yearly only for a five-day regular session, tasked with, among others, identifying
In these cases, petitioners principally argue that by issuing E.O. No. 220 the priority projects and development programs [sec. 9]. To serve as an implementing
President, in the exercise of her legislative powers prior to the convening of the first body, it created the Cordillera Executive Board composed of the Mayor of Baguio
Congress under the 1987 Constitution, has virtually pre-empted Congress from its City, provincial governors and representatives of the Cordillera Bodong
mandated task of enacting an organic act and created an autonomous region in the Administration, ethno-linguistic groups and non-governmental organizations as
Cordilleras. We have carefully studied the Constitution and E.O. No. 220 and we have regular members and all regional directors of the line departments of the National
come to the conclusion that petitioners' assertions are unfounded. Events subsequent Government as ex-officio members and headed by an Executive Director [secs. 10
to the issuance of E.O. No. 220 also bear out this conclusion. and 11]. The bodies created by E.O. No. 220 do not supplant the existing local
governmental structure, nor are they autonomous government agencies. They merely
1. A reading of E.O. No. 220 will easily reveal that what it actually envisions is the constitute the mechanism for an "umbrella" that brings together the existing local
consolidation and coordination of the delivery of services of line departments and governments, the agencies of the National Government, the ethno-linguistic groups or
agencies of the National Government in the areas covered by the administrative tribes, and non-governmental organizations in a concerted effort to spur development
region as a step preparatory to the grant of autonomy to the Cordilleras. It does not in the Cordilleras.
create the autonomous region contemplated in the Constitution. It merely provides for
transitory measures in anticipation of the enactment of an organic act and the creation The creation of the CAR for purposes of administrative coordination is underscored by
of an autonomous region. In short, it prepares the ground for autonomy. This does not the mandate of E.O. No. 220 for the President and appropriate national departments
necessarily conflict with the provisions of the Constitution on autonomous regions, as and agencies to make available sources of funds for priority development programs
we shall show later. and projects recommended by the CAR [sec. 21] and the power given to the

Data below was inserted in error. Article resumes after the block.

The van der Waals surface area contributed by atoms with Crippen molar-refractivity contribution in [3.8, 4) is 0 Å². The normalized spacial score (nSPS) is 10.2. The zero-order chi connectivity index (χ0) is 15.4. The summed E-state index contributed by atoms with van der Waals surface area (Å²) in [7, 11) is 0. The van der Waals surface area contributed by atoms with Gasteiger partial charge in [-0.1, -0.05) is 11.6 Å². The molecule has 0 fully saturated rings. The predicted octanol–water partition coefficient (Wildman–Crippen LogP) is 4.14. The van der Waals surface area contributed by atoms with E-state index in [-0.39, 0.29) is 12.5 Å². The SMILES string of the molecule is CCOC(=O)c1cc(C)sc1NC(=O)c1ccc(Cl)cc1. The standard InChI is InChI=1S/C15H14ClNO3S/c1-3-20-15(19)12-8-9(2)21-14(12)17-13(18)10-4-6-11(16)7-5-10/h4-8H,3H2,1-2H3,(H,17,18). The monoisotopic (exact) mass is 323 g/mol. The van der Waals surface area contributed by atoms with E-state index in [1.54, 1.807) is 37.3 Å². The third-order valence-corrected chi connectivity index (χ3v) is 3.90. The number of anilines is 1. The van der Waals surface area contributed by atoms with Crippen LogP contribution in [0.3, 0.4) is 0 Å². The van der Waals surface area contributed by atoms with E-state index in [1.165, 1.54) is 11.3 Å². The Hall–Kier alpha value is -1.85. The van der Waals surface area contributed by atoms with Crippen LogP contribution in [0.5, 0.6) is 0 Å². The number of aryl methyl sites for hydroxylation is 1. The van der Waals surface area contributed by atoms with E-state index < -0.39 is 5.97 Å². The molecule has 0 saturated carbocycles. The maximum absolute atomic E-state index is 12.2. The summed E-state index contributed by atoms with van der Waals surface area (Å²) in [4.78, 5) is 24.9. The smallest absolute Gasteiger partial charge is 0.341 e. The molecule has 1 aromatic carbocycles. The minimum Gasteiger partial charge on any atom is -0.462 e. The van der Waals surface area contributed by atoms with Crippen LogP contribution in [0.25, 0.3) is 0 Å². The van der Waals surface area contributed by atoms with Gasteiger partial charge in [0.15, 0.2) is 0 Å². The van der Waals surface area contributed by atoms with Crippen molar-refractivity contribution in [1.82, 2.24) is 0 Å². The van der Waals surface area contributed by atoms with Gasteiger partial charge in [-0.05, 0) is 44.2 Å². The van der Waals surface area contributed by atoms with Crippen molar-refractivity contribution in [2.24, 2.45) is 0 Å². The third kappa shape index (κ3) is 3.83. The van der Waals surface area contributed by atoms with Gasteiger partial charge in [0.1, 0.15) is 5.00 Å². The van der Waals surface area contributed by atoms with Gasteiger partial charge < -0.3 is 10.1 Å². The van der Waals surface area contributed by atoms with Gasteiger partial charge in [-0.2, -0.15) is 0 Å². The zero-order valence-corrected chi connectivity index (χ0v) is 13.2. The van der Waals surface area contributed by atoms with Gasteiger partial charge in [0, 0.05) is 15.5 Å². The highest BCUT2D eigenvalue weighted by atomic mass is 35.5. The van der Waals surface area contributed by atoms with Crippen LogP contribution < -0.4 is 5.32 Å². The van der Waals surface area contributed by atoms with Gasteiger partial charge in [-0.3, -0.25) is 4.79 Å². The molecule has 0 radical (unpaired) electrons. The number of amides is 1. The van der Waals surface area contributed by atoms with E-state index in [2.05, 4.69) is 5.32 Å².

President to call upon the appropriate executive departments and agencies of the
The Constitution outlines a complex procedure for the creation of an autonomous National Government to assist the CAR [sec. 24].
region in the Cordilleras. A regional consultative commission shall first be created.
The President shall then appoint the members of a regional consultative commission 3. Subsequent to the issuance of E.O. No. 220, the Congress, after it was convened,
from a list of nominees from multi-sectoral bodies. The commission shall assist the enacted Republic Act No. 6658 which created the Cordillera Regional Consultative
Congress in preparing the organic act for the autonomous region. The organic act Commission. The President then appointed its members. The commission prepared a
shall be passed by the first Congress under the 1987 Constitution within eighteen draft organic act which became the basis for the deliberations of the Senate and the
months from the time of its organization and enacted into law. Thereafter there shall House of Representatives. The result was Republic Act No. 6766, the organic act for
be held a plebiscite for the approval of the organic act [Art. X, sec. 18]. Only then, the Cordillera autonomous region, which was signed into law on October 23, 1989. A
after its approval in the plebiscite, shall the autonomous region be created. plebiscite for the approval of the organic act, to be conducted shortly, shall complete
the process outlined in the Constitution.
Undoubtedly, all of these will take time. The President, in 1987 still exercising